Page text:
Rodez is the first diocese to have adopted the Missal and Breviary that followed exclusively the Roman Rite (in 1293), before Albi (1296): “Item quod in choro ecclesie Ruthenensis servietur ordo Romane ecclesie, secundum rubricas breviarii et missalis juxta dicte Romane ecclesie consuetudinem quam sequantur in choro cantantes etiam et legentes” (see P.-M. Gy, “La Cathédrale et la liturgie dans le Midi de la France” quoted in La cathédrale (XIIe-XIVe siècles), Toulouse, 1995 (Cahiers de Fanjeaux, 30), p. 225). Still by the sixteenth century, only three French dioceses had adopted exclusively the Roman Rite (Rodez, Albi and Avignon) (Desachy: “Or à cette époque, seuls trois diocèses français ont adopté le rit romain: Albi, Rodez et Avignon” (Desachy, 2004)).

We cannot say with certainty for which Church (or for the Cathedral) this manuscript was copied. It could be for the Church of Saint-Amans in Rodez, given the importance of the saint in the Calendar and the added Mass in the Proper of Saints. But Amans was venerated in Rodez in general and could also very well have been honored in other parishes of the diocese. The rediscovery of the excised leaves might reveal more details and allow for a better identification. Still in itself, a Missal from Rodez is a rarity and its refined historiated initials are to be included towards our better knowledge of manuscript production in Southern France and in the Rouergue in particular.


Certain leaves have been excised (exact number of leaves that actually contained illumination is difficult to assess). Currently, the Missal contains five historiated initials:

f. 170v, Presentation in the Temple;

f. 182v, Saints Pierre and Paul;

f. 195v, Assumption of the Virgin;

f. 200, Nativity of the Virgin (reclining woman (Anne, mother of the Virgin) with bare breasts, new-born is swaddled; a man (Joachim) in the back-ground with his index and thumb raised);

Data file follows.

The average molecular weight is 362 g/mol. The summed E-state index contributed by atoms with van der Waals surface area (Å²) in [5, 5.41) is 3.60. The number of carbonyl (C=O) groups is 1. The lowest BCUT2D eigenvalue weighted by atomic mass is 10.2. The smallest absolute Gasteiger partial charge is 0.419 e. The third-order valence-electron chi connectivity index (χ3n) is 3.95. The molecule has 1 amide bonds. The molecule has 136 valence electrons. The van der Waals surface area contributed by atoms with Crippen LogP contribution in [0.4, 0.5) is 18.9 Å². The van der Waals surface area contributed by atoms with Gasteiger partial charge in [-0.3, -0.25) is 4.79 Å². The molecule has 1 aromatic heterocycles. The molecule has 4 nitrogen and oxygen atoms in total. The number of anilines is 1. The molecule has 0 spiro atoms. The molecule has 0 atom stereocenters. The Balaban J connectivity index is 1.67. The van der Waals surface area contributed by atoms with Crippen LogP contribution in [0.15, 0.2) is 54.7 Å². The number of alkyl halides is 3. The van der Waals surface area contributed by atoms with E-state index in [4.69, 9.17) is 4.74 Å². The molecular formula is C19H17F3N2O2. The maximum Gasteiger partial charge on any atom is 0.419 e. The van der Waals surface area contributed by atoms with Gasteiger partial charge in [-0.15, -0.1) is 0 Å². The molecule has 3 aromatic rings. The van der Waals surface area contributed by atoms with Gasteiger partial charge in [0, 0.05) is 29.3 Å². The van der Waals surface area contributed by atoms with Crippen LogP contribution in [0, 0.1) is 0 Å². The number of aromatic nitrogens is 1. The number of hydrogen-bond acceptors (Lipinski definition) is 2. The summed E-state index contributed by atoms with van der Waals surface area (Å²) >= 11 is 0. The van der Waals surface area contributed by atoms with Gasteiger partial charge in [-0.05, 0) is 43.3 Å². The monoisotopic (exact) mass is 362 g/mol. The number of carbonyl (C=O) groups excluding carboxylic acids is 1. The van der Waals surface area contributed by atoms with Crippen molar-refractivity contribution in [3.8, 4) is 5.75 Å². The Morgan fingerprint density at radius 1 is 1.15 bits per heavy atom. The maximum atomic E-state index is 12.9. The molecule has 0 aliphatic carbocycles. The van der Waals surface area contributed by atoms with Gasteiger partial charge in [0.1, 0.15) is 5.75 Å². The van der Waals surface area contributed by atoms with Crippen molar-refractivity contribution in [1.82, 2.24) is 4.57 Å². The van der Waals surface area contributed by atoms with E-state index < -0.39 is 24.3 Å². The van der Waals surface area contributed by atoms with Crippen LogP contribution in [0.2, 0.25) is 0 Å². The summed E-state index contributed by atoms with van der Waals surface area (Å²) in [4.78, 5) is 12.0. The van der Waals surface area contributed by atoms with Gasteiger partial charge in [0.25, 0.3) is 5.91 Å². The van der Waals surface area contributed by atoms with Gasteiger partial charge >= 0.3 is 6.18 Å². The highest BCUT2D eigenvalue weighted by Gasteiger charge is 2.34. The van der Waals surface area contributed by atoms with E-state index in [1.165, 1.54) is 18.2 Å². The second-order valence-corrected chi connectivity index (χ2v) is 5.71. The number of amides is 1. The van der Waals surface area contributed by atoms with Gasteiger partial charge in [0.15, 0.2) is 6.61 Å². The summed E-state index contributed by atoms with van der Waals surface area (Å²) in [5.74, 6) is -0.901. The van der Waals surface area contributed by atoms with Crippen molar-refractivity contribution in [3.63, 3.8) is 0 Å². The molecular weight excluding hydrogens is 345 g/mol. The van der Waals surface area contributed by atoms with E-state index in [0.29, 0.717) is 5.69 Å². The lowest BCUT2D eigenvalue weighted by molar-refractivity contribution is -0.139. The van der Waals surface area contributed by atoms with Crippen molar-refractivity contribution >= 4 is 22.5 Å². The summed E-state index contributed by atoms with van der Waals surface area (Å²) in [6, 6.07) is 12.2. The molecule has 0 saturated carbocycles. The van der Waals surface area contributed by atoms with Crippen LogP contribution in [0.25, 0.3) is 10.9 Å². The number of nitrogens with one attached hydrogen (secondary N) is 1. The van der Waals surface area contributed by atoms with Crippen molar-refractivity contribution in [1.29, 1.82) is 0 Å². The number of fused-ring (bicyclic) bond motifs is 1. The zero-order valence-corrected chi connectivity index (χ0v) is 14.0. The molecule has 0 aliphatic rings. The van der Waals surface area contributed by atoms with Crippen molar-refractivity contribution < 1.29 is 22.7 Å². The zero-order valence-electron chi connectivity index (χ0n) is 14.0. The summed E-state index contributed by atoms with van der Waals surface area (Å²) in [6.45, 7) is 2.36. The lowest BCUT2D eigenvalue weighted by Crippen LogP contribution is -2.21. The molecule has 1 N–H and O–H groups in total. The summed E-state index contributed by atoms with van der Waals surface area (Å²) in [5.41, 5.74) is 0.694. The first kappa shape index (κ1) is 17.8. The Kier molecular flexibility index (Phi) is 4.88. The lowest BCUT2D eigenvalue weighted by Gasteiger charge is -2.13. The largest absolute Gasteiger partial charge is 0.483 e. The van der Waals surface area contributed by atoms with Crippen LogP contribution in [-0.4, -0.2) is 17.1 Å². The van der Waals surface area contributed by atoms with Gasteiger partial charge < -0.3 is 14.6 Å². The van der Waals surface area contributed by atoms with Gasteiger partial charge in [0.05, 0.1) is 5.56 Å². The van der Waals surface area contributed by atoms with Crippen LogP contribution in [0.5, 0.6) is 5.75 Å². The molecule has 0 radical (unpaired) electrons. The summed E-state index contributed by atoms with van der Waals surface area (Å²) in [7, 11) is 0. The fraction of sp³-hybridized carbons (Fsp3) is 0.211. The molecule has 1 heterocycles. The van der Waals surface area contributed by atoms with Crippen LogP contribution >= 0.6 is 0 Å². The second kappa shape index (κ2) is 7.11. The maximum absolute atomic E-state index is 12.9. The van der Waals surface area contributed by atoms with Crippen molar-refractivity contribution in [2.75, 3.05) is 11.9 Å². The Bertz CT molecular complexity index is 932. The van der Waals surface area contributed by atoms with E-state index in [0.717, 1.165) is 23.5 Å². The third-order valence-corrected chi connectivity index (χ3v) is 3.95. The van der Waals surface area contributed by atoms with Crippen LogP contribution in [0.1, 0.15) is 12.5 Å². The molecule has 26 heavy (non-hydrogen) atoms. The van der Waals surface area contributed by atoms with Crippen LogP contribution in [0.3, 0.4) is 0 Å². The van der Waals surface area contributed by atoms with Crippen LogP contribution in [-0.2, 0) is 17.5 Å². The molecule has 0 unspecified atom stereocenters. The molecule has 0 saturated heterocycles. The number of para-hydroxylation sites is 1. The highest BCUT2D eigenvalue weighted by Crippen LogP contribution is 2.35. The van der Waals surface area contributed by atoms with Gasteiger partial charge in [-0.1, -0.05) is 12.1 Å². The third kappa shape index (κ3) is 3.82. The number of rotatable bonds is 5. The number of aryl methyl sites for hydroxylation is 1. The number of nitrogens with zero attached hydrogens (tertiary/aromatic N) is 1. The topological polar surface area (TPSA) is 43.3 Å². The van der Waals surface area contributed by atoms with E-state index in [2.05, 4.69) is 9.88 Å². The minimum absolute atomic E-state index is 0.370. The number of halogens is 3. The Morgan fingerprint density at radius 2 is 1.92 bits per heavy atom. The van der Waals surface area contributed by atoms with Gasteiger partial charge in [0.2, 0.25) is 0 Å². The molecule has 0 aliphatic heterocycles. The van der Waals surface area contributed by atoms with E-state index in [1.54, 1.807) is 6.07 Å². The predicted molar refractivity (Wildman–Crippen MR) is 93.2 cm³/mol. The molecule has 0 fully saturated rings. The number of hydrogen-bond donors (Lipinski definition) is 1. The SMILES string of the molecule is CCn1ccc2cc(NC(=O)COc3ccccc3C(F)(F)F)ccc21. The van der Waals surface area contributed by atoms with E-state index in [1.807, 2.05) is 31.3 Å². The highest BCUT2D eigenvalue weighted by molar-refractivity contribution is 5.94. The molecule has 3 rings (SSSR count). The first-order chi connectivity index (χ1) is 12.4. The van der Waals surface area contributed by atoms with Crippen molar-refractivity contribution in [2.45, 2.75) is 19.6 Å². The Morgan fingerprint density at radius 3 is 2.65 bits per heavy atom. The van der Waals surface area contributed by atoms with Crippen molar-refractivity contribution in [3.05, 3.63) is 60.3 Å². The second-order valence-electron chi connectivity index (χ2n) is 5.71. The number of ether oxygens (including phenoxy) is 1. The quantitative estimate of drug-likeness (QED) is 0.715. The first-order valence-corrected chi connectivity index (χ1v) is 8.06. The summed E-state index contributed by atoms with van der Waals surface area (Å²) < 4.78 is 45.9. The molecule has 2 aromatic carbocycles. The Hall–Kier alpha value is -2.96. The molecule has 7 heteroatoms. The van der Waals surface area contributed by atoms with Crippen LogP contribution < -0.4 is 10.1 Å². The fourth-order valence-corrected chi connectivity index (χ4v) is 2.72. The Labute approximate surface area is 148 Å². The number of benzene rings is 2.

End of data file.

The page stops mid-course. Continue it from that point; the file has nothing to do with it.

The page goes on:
f. 204v, Archangel Michael killing the dragon.

There must have been other historiated initials in this manuscript, and in all likelihood a Crucifixion facing the Te igitur (Canon of the Mass) or even a double page with Crucifixion facing God enthroned or a Trinity. 

Notwithstanding, the five historiated initials that have been preserved are very minute and delicate, with fine facial traits, saturated colors, long and pale bodies (e.g. Nativity of the Virgin Mary), adopting almost theatrical gestures. Little is in fact known about local workshops in Southern France, their artists and their relation to workshops based in larger cities such as Toulouse: “Nous n’avons malheureusement que très peu d’informations sur les peintres enlumineurs en Rouergue au XVe siècle. Un testament nous donne toutefois le nom d’un artiste du temps, Maitre Artus. Dans son legs du 26 mars 1502, Jean de Banis, pretre, docteur en droit canon, prieur de Ceignac et de Frons, dote la chapelle qu’il souhaite voir édifier dans l’enceinte du cimetière de Ceignac, lui léguant notamment unum missale de pargameno quod mihi illuminavit magister Artus lo mestre de auro et asuro” [We have unfortunately very little information on illuminators from the Rouergue in the fifteenth century. A will supplies us with the name of an artist, Maitre Artus. In his will dated 26 March 1502, Jean de Banis, a priest and doctor in canon law, prior of Ceignac and Frons, endowed a chapel he wanted erected in the cemetery of Ceignac, and donated a “missal made of parchment that was illuminated for me by Master Artus, the master of gold and azure”] (Un livre d’heures à l’usage de Rodez, 2003, p. 22).